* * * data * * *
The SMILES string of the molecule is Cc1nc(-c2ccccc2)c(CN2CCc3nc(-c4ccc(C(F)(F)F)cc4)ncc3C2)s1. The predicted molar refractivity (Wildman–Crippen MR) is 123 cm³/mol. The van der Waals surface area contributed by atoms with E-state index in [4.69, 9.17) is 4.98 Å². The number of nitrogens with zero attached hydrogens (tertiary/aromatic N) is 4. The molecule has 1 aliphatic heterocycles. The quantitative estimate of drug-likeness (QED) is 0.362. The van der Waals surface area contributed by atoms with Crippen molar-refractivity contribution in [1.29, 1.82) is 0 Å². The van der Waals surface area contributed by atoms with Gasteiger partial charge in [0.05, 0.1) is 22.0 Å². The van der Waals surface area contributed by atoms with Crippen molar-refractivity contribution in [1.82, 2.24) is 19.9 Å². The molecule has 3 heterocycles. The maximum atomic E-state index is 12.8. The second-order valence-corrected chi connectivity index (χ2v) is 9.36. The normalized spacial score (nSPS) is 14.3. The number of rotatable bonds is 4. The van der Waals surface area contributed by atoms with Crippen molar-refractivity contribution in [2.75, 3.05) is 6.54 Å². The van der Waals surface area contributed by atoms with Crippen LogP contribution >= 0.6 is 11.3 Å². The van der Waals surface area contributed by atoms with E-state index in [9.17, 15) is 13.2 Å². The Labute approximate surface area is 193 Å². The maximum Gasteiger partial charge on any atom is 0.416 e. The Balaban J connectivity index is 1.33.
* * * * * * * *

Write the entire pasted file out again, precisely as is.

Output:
The SMILES string of the molecule is Cc1nc(-c2ccccc2)c(CN2CCc3nc(-c4ccc(C(F)(F)F)cc4)ncc3C2)s1. The predicted molar refractivity (Wildman–Crippen MR) is 123 cm³/mol. The van der Waals surface area contributed by atoms with E-state index in [4.69, 9.17) is 4.98 Å². The number of nitrogens with zero attached hydrogens (tertiary/aromatic N) is 4. The molecule has 1 aliphatic heterocycles. The quantitative estimate of drug-likeness (QED) is 0.362. The van der Waals surface area contributed by atoms with Crippen molar-refractivity contribution in [1.29, 1.82) is 0 Å². The van der Waals surface area contributed by atoms with Gasteiger partial charge in [0.05, 0.1) is 22.0 Å². The van der Waals surface area contributed by atoms with Crippen molar-refractivity contribution in [1.82, 2.24) is 19.9 Å². The molecule has 3 heterocycles. The maximum atomic E-state index is 12.8. The second-order valence-corrected chi connectivity index (χ2v) is 9.36. The normalized spacial score (nSPS) is 14.3. The number of rotatable bonds is 4. The van der Waals surface area contributed by atoms with Crippen molar-refractivity contribution in [2.75, 3.05) is 6.54 Å². The van der Waals surface area contributed by atoms with Crippen LogP contribution >= 0.6 is 11.3 Å². The van der Waals surface area contributed by atoms with E-state index in [9.17, 15) is 13.2 Å². The Labute approximate surface area is 193 Å². The maximum Gasteiger partial charge on any atom is 0.416 e. The Balaban J connectivity index is 1.33.